Madam Bijoux

Ideal_Rock
Premium
Joined
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Messages
5,391
That show is probably completely scripted. Who in real life would act like that at a christeningb party?
 

Sparkly_Not_Gaudy

Rough_Rock
Joined
Apr 12, 2011
Messages
80
I have on my DVR for this weekend but there has been SO MUCH buzz about it being the white trash hoe down, I just cannot wait to see it. This show is a guilty pleasure of mine, for sure!
 

megumic

Brilliant_Rock
Joined
Mar 8, 2009
Messages
1,647
Haven|1305747411|2925001 said:
suchende|1305746196|2924982 said:
Haven|1305745021|2924962 said:
That is very interesting, megumic. I've never heard of a remedial study program for law school students. It makes me wonder if the school has kept records on how students in this program perform in the real working world once they're practicing.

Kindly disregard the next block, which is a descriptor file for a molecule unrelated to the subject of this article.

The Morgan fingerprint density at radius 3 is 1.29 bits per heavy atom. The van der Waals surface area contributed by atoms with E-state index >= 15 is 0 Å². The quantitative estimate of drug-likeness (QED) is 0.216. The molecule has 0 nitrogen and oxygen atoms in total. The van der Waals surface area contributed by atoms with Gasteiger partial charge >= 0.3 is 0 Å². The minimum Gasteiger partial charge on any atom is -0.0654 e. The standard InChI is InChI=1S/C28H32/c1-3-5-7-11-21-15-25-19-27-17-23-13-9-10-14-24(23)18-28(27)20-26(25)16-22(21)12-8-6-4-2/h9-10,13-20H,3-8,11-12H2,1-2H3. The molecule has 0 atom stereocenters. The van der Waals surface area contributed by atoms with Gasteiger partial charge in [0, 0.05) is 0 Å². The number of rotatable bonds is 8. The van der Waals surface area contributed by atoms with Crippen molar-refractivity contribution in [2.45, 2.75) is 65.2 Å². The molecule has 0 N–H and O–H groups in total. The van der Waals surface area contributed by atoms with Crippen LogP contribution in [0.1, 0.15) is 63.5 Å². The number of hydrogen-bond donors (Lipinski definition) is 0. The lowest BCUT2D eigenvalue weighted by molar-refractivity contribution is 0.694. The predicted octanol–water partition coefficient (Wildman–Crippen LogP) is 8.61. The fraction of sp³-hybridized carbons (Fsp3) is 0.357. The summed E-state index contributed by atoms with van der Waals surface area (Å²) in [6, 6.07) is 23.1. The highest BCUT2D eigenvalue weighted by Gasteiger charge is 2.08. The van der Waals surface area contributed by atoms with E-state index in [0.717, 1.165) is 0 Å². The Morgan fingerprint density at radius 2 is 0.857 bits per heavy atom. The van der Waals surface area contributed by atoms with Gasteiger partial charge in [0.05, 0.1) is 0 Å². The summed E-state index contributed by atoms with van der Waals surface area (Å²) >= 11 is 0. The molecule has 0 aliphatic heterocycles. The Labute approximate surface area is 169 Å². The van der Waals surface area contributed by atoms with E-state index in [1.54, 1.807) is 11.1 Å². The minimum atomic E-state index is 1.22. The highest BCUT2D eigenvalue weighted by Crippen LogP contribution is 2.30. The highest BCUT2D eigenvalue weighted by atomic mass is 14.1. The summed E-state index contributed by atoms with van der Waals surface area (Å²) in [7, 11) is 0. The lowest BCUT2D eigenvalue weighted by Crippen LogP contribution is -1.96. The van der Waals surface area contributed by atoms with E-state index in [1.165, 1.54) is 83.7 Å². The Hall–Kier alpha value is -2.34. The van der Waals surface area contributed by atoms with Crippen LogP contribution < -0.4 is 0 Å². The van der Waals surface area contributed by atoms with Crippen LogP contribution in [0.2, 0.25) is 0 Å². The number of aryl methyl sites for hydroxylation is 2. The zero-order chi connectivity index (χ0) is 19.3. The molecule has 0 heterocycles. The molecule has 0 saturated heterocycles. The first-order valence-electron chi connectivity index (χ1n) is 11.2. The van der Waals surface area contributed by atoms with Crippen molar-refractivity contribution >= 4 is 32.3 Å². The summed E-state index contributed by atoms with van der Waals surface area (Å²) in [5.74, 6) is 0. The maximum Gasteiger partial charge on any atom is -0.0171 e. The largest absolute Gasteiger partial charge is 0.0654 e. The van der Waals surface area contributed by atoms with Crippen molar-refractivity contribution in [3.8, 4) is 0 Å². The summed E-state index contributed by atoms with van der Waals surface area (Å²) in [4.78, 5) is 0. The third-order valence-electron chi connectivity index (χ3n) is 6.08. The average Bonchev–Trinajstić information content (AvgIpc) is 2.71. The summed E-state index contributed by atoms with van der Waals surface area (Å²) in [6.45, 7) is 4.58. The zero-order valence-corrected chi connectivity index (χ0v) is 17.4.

The problem with law is that your ability to get elite jobs is very dependent on grades, particularly first-year grades. As a field, it's not very forgiving to people who struggle academically, so the data would probably not be very revealing about their capabilities as practitioners. Of course, salary isn't necessarily the number you have to look at, but I'm having a hard time thinking of what else you might consider: cases won? Most don't go to trial.
I know that colleges often keep tabs on a particular group of graduates by sending short surveys to the direct supervisors of those graduates. I imagine a remedial study program is already doing something like this as an ongoing assessment of the program's effectiveness, but I could be wrong.